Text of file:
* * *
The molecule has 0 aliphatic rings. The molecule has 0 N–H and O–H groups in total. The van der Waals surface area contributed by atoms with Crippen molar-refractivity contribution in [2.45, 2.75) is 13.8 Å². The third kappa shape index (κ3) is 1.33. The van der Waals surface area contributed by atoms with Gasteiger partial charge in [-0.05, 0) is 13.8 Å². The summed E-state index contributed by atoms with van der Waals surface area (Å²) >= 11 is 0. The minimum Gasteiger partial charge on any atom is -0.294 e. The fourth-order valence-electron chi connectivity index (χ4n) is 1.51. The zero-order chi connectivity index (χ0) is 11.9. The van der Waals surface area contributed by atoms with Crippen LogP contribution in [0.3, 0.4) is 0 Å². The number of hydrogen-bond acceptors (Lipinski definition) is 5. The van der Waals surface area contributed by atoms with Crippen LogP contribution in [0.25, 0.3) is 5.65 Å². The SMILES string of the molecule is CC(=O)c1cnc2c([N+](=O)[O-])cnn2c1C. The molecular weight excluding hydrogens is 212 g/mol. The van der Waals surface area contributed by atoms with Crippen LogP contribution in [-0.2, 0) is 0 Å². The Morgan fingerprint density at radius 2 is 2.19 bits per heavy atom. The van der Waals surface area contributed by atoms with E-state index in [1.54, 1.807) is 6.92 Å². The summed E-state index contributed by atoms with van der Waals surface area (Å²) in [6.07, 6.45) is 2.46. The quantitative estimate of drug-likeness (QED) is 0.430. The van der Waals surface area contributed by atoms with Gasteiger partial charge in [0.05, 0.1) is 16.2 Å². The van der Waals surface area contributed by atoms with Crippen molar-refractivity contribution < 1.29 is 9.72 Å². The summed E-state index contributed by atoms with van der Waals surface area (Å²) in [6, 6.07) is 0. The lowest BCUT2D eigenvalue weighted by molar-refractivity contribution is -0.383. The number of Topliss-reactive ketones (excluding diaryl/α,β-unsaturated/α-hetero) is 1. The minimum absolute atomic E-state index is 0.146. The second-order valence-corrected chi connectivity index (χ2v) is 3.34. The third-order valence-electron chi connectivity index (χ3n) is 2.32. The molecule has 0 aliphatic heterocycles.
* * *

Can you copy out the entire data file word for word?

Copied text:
The molecule has 0 aliphatic rings. The molecule has 0 N–H and O–H groups in total. The van der Waals surface area contributed by atoms with Crippen molar-refractivity contribution in [2.45, 2.75) is 13.8 Å². The third kappa shape index (κ3) is 1.33. The van der Waals surface area contributed by atoms with Gasteiger partial charge in [-0.05, 0) is 13.8 Å². The summed E-state index contributed by atoms with van der Waals surface area (Å²) >= 11 is 0. The minimum Gasteiger partial charge on any atom is -0.294 e. The fourth-order valence-electron chi connectivity index (χ4n) is 1.51. The zero-order chi connectivity index (χ0) is 11.9. The van der Waals surface area contributed by atoms with Crippen LogP contribution in [0.3, 0.4) is 0 Å². The number of hydrogen-bond acceptors (Lipinski definition) is 5. The van der Waals surface area contributed by atoms with Crippen LogP contribution in [0.25, 0.3) is 5.65 Å². The SMILES string of the molecule is CC(=O)c1cnc2c([N+](=O)[O-])cnn2c1C. The molecular weight excluding hydrogens is 212 g/mol. The van der Waals surface area contributed by atoms with Crippen LogP contribution in [-0.2, 0) is 0 Å². The Morgan fingerprint density at radius 2 is 2.19 bits per heavy atom. The van der Waals surface area contributed by atoms with E-state index in [1.54, 1.807) is 6.92 Å². The summed E-state index contributed by atoms with van der Waals surface area (Å²) in [6.07, 6.45) is 2.46. The quantitative estimate of drug-likeness (QED) is 0.430. The van der Waals surface area contributed by atoms with Gasteiger partial charge in [0.05, 0.1) is 16.2 Å². The van der Waals surface area contributed by atoms with Crippen molar-refractivity contribution < 1.29 is 9.72 Å². The summed E-state index contributed by atoms with van der Waals surface area (Å²) in [6, 6.07) is 0. The lowest BCUT2D eigenvalue weighted by molar-refractivity contribution is -0.383. The number of Topliss-reactive ketones (excluding diaryl/α,β-unsaturated/α-hetero) is 1. The minimum absolute atomic E-state index is 0.146. The second-order valence-corrected chi connectivity index (χ2v) is 3.34. The third-order valence-electron chi connectivity index (χ3n) is 2.32. The molecule has 0 aliphatic heterocycles.